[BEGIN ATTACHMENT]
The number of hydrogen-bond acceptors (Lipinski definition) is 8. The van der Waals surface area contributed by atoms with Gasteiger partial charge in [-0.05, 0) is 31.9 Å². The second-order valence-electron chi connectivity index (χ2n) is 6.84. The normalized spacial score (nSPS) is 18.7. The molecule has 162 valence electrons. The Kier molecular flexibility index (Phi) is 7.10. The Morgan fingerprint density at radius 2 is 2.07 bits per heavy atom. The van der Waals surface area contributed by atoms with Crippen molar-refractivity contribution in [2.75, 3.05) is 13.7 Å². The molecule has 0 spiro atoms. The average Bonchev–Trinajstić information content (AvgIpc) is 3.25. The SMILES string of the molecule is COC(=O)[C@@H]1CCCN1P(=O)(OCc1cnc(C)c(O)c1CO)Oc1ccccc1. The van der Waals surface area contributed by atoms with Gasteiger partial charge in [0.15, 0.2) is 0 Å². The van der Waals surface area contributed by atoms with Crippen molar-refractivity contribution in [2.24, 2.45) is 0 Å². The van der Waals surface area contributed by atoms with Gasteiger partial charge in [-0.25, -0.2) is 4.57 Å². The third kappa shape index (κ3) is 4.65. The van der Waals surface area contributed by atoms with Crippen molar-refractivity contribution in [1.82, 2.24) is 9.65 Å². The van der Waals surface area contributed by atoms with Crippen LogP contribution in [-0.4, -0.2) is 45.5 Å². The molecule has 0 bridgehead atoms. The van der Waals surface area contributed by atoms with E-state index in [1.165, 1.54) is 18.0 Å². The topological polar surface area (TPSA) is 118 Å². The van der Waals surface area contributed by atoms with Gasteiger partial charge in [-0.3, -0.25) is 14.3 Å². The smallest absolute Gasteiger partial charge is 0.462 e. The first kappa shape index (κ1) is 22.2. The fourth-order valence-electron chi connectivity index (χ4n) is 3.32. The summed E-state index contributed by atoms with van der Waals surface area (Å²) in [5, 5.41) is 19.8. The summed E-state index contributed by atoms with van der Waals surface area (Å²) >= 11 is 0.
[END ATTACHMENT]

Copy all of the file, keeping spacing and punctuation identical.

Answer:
The number of hydrogen-bond acceptors (Lipinski definition) is 8. The van der Waals surface area contributed by atoms with Gasteiger partial charge in [-0.05, 0) is 31.9 Å². The second-order valence-electron chi connectivity index (χ2n) is 6.84. The normalized spacial score (nSPS) is 18.7. The molecule has 162 valence electrons. The Kier molecular flexibility index (Phi) is 7.10. The Morgan fingerprint density at radius 2 is 2.07 bits per heavy atom. The van der Waals surface area contributed by atoms with Crippen molar-refractivity contribution in [2.75, 3.05) is 13.7 Å². The molecule has 0 spiro atoms. The average Bonchev–Trinajstić information content (AvgIpc) is 3.25. The SMILES string of the molecule is COC(=O)[C@@H]1CCCN1P(=O)(OCc1cnc(C)c(O)c1CO)Oc1ccccc1. The van der Waals surface area contributed by atoms with Gasteiger partial charge in [0.15, 0.2) is 0 Å². The van der Waals surface area contributed by atoms with Crippen molar-refractivity contribution in [2.24, 2.45) is 0 Å². The van der Waals surface area contributed by atoms with Gasteiger partial charge in [-0.25, -0.2) is 4.57 Å². The third kappa shape index (κ3) is 4.65. The van der Waals surface area contributed by atoms with Crippen molar-refractivity contribution in [1.82, 2.24) is 9.65 Å². The van der Waals surface area contributed by atoms with Crippen LogP contribution in [-0.4, -0.2) is 45.5 Å². The molecule has 0 bridgehead atoms. The van der Waals surface area contributed by atoms with E-state index in [1.165, 1.54) is 18.0 Å². The topological polar surface area (TPSA) is 118 Å². The van der Waals surface area contributed by atoms with Gasteiger partial charge in [-0.3, -0.25) is 14.3 Å². The smallest absolute Gasteiger partial charge is 0.462 e. The first kappa shape index (κ1) is 22.2. The fourth-order valence-electron chi connectivity index (χ4n) is 3.32. The summed E-state index contributed by atoms with van der Waals surface area (Å²) in [5, 5.41) is 19.8. The summed E-state index contributed by atoms with van der Waals surface area (Å²) >= 11 is 0.